Once doomed to the dustbin of history and the floors of ’94 Civics everywhere, cassette tapes have been making an unexpected comeback. Sure, tapes won’t be replacing digital downloads any time soon, and scores of Musiclands are unlikely to reappear in our nation’s malls. But an increasing number of fervent cassette purists across the country—including a growing number in Milwaukee—have taken it upon themselves to keep the analog flame alive. Local groups like Farms In Trouble, Crappy Dracula, and Catacombz have all recently released their music on tape, while Riverwest-based label Activities Recordings has supplemented its traditional CD and vinyl releases with cassettes since 2007. Even Milwaukee’s Jaill has gotten in on the action, signing to Sub Pop in 2009 based largely on the strength of its previous cassette releases.
For a format that was given its walking papers during the Clinton administration, the suddenly fetishized cassette tape is once again proving surprisingly durable. But why? Nostalgia for nostalgia’s sake? Hipper-than-thou posturing? A fondness for winding up unspooled tape with a No. 2 pencil? Walkman firmly in hand, The A.V. Club dusts off its Cassingle collection and investigates.
Last night a tape deck saved my life
Aside from a few notable events—The Get Down, the Get On Up Soul Club—the vast majority of local DJ nights are performed via laptop. Bucking this digital trend is the newly minted Cassette Set, a tapes-only “spin” that occurs every first Wednesday of the month at the Cactus Club. The analog brainchild of roommates Sean Beatty, IfIHadAHiFi’s Josh Davis, and former White, Wrench, Conservatory singer Dixie Jacobs, the Cassette Set “started as a joke but quickly evolved into ‘We can totally do this,'” according to Jacobs. “We have a great selection that does lean toward the nostalgia realm, though it’s pretty excellent to have a use for all these tapes, since they’ve basically been collecting dust for so many years.” And while she freely cops to the inevitable kitsch factor, Jacobs has come to appreciate the “visceral, tactile effort” it takes to DJ with cassettes.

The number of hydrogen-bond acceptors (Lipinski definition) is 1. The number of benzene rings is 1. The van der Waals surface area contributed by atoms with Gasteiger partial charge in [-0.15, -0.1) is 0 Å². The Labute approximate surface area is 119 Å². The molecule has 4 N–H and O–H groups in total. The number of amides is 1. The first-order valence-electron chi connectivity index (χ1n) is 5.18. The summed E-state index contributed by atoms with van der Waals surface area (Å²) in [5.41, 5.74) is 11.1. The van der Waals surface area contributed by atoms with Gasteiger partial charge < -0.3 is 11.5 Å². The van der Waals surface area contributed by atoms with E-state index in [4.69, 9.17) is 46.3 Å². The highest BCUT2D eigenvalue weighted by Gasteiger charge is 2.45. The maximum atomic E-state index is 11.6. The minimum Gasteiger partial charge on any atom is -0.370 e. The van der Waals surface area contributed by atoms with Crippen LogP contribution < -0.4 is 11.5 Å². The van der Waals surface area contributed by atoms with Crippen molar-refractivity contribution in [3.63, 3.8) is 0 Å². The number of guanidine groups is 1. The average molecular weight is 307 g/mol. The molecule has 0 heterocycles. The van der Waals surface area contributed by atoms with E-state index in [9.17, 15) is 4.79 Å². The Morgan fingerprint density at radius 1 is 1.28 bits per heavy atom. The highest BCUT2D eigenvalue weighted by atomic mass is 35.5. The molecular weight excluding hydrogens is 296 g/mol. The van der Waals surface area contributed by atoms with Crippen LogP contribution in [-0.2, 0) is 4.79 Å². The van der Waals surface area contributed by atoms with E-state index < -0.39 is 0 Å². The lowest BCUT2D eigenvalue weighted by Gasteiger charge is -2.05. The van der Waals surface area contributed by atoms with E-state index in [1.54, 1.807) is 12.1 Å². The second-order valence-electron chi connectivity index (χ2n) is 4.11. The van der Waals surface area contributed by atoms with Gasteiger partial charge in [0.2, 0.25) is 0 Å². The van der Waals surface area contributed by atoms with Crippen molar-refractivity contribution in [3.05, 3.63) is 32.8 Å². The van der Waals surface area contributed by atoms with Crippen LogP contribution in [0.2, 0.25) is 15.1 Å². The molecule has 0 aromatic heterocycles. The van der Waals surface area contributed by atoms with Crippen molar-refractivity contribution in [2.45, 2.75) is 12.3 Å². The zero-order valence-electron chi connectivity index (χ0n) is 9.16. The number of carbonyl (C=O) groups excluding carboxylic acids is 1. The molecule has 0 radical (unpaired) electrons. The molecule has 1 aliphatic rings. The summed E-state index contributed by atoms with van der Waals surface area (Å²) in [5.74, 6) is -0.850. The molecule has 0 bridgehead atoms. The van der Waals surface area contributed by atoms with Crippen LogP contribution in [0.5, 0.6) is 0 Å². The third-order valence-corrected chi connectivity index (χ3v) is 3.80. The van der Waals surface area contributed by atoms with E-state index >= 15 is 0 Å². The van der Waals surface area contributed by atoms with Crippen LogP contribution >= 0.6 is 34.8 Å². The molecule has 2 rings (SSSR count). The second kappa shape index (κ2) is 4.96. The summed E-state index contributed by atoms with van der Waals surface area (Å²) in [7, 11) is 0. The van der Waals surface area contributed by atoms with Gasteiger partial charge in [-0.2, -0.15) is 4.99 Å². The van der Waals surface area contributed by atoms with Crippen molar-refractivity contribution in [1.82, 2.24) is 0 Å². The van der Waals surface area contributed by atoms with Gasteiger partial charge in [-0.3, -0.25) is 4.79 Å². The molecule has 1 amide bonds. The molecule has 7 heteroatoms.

“When we started doing this, we found out right away how hard it was to cue up songs in time,” she says. “You’d have to listen to two extra Pantera songs while Ministry was rewinding to the end of side two.” Technique aside, Jacobs mainly sees the Cassette Set as a novel excuse to play novel music. “I’ve been enjoying what we’ve been able to get away with, simply based on the format. When else would I be able to play Toad The Wet Sprocket at the Cactus Club?”
When Milwaukee’s Jaill signed to Sub Pop late last year, fans and band alike were caught somewhat by surprise. Even more surprising was the fact that much of the group’s music had been previously released on cassette through California-based Burger Records. “I love Burger Records and what they’re releasing,” says Jaill drummer Austin Dutmer. “Honestly, they could put the same albums out on poop and I’d still love them. Luckily for me they’re putting them on tapes.” As to why his allegiances lie with cassettes, Dutmer’s concerns are purely utilitarian. “I like tapes for more than just their nostalgic appeal,” he explains. “They’re compact, they don’t scratch. You can throw a tape on the floor and kick it under the seat and find it months later, having forgot how awesome that tape was, and then throw it in and feel great.”
Sharing Dutmer’s analog enthusiasm is Milwaukee electro-minimalist ingénue Stacian, who recently released a split cassette with Chicago’s Beyond, and incorporates tapes into her live performances. Again, the preference for cassettes has less to do with kitsch, and more to do with quality. “CDs tend to have to a tinny flavor that I can’t stand,” she explains. “I just like the sound of tapes, and think a lot of people are going in that direction.” Like fellow Milwaukee groups Farms in Trouble and Crappy Dracula—who both have limited, 100-cassette runs currently in production at Minneapolis’ Room Tapes—Stacian sees the current tape trend as a corrective to the sometimes intangible, disposable nature of digital music. “I feel like I have a digital curse,” she sheepishly admits. “Every time I’ve tried to work in a digital format something goes wrong. You can dig a tape out from the depths of your car seat and it might actually still work.”